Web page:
Newsy (Aug. 21, 2014) An experimental drug used to treat Marburg virus in rhesus monkeys could give new insight into a similar treatment for Ebola. Video provided by Newsy
Powered by NewsLook.com
Two US Ebola Patients Leave Hospital Free of the Disease

Two US Ebola Patients Leave Hospital Free of the Disease

AFP (Aug. 21, 2014) Two American missionaries who were sickened with Ebola while working in Liberia and were treated with an experimental drug are doing better and have left the hospital, doctors say on August 21, 2014. Duration: 01:05 Video provided by AFP
Powered by NewsLook.com
Cadavers, a Teen, and a Medical School Dream

Cadavers, a Teen, and a Medical School Dream

AP (Aug. 21, 2014) Contains graphic content. He's only 17. But Johntrell Bowles has wanted to be a doctor from a young age, despite the odds against him. He was recently the youngest participant in a cadaver program at the Indiana University NW medical school. (Aug. 21) Video provided by AP
Powered by NewsLook.com
American Ebola Patients Released: What Cured Them?

American Ebola Patients Released: What Cured Them?

Newsy (Aug. 21, 2014) It's unclear whether the American Ebola patients' recoveries can be attributed to an experimental drug or early detection and good medical care. Video provided by Newsy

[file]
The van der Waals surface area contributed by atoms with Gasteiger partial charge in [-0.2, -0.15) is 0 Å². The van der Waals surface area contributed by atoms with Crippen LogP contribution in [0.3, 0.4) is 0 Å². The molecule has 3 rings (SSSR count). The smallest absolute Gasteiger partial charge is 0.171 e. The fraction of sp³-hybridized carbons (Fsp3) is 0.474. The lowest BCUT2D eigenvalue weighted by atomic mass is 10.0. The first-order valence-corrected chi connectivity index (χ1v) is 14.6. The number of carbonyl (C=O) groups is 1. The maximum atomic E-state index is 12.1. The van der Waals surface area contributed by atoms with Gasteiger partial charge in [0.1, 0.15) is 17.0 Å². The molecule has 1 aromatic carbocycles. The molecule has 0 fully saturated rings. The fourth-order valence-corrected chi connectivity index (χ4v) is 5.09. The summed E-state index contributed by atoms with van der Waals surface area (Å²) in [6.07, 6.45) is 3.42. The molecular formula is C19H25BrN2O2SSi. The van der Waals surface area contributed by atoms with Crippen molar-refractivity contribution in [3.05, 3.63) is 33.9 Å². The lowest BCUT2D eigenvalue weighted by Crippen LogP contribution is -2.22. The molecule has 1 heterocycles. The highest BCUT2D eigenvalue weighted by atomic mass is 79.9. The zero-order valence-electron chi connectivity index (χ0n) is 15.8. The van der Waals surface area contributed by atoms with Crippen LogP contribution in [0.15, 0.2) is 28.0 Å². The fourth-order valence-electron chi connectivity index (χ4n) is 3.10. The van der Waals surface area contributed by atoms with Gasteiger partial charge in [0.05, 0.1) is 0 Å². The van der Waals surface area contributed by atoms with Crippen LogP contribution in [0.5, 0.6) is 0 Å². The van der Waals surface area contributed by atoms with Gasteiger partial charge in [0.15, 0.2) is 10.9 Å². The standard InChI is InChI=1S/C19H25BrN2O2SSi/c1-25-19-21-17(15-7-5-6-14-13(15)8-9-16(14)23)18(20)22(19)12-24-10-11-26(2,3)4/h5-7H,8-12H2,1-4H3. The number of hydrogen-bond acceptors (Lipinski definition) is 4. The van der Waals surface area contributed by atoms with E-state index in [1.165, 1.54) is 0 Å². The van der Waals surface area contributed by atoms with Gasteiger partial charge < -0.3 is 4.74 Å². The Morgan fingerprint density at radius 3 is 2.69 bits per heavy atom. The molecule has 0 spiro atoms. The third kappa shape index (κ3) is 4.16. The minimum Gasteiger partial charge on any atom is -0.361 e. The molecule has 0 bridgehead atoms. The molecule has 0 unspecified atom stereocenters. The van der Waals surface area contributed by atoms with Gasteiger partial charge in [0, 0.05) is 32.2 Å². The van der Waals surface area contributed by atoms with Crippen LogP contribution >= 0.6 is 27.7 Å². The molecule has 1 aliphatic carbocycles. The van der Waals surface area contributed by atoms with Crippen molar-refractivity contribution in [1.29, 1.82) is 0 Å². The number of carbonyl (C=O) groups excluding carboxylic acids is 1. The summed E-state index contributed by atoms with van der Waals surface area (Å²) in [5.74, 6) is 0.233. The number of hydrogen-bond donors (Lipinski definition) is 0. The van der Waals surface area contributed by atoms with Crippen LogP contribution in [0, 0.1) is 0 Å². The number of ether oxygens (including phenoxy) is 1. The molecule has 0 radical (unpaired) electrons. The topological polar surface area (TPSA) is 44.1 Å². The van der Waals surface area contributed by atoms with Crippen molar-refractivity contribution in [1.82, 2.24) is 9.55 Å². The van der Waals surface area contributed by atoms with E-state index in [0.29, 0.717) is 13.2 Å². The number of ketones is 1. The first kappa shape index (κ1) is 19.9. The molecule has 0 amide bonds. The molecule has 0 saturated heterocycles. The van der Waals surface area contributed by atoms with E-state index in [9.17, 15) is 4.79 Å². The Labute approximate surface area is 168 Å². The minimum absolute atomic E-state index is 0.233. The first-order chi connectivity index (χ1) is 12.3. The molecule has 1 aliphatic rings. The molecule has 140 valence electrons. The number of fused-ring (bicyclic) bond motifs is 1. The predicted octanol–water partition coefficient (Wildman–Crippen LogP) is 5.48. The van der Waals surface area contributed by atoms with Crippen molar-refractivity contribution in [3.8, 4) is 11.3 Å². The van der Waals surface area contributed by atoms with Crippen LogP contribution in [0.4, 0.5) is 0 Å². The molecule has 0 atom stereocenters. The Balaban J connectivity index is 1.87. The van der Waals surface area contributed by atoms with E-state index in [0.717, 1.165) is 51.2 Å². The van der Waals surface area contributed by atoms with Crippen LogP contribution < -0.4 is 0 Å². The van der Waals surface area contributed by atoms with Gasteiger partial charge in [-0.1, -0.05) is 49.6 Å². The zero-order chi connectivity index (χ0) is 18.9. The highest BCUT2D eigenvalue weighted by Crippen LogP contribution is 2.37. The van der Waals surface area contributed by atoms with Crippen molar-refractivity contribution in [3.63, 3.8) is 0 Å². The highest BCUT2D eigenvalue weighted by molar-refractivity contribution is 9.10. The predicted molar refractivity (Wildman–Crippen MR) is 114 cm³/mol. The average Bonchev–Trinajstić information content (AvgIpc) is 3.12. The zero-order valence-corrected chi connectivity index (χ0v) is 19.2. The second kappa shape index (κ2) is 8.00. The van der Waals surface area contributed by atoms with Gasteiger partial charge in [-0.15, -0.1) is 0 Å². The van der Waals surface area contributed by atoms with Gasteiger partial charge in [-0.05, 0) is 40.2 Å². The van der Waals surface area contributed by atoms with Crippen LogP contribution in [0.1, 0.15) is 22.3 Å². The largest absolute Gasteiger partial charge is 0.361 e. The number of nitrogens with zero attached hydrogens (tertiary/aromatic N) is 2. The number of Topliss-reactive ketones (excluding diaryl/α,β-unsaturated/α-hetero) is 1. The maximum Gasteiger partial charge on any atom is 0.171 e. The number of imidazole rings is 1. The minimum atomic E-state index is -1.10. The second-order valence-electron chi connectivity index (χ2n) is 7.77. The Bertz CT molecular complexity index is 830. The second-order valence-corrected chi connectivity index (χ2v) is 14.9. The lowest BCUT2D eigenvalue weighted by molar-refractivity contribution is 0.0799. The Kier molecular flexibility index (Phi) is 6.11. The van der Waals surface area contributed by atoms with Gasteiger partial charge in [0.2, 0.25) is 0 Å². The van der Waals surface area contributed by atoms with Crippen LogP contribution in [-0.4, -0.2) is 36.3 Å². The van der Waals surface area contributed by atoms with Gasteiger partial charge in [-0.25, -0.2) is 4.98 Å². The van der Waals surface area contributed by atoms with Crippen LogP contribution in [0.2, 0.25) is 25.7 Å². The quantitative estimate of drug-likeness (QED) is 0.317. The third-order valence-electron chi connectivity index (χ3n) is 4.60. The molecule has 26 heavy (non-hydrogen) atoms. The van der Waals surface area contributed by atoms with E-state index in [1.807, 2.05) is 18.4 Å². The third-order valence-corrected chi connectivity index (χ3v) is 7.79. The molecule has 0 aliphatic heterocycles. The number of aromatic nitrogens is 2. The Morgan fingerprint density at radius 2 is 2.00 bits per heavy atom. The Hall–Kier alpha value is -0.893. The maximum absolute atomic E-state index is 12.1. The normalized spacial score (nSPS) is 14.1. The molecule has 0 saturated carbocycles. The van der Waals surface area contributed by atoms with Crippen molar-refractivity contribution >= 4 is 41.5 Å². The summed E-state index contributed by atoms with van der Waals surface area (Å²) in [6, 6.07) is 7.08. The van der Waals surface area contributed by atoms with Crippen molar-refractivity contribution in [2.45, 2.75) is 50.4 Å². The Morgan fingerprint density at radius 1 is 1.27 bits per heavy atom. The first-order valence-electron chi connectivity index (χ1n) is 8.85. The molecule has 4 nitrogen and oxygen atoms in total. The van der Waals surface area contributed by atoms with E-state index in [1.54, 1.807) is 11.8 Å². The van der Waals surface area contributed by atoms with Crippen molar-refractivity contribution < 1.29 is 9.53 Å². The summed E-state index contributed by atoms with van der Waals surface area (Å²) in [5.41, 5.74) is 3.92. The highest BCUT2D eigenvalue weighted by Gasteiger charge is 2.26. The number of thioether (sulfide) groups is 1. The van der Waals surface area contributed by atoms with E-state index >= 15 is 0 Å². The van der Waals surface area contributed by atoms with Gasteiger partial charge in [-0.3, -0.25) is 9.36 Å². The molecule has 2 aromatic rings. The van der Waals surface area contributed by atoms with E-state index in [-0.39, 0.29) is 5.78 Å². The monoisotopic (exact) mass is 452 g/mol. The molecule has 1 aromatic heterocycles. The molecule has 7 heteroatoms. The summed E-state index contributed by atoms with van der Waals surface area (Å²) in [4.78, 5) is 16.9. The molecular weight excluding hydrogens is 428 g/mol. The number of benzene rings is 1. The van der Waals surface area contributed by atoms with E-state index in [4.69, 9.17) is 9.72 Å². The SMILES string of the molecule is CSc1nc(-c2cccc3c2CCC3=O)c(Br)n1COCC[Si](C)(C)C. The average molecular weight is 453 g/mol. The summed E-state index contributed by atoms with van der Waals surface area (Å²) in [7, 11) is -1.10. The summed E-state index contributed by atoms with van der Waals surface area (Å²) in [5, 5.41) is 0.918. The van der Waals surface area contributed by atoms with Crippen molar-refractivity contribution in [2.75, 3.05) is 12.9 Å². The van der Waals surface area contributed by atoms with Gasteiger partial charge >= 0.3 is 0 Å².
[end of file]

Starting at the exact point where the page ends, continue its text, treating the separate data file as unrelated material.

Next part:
Powered by NewsLook.com

Search ScienceDaily

Number of stories in archives: 140,361

Find with keyword(s):
Enter a keyword or phrase to search ScienceDaily for related topics and research stories.

Save/Print:
Share:

Breaking News:
from the past week

In Other News

... from NewsDaily.com

Science News

Health News

Environment News

Technology News



Save/Print:
Share:

Free Subscriptions


Get the latest science news with ScienceDaily's free email newsletters, updated daily and weekly. Or view hourly updated newsfeeds in your RSS reader:

Get Social & Mobile


Keep up to date with the latest news from ScienceDaily via social networks and mobile apps:

Have Feedback?


Tell us what you think of ScienceDaily -- we welcome both positive and negative comments. Have any problems using the site? Questions?
Mobile: iPhone Android Web
Follow: Facebook Twitter Google+
Subscribe: RSS Feeds Email Newsletters
Latest Headlines Health & Medicine Mind & Brain Space & Time Matter & Energy Computers & Math Plants & Animals Earth & Climate Fossils & Ruins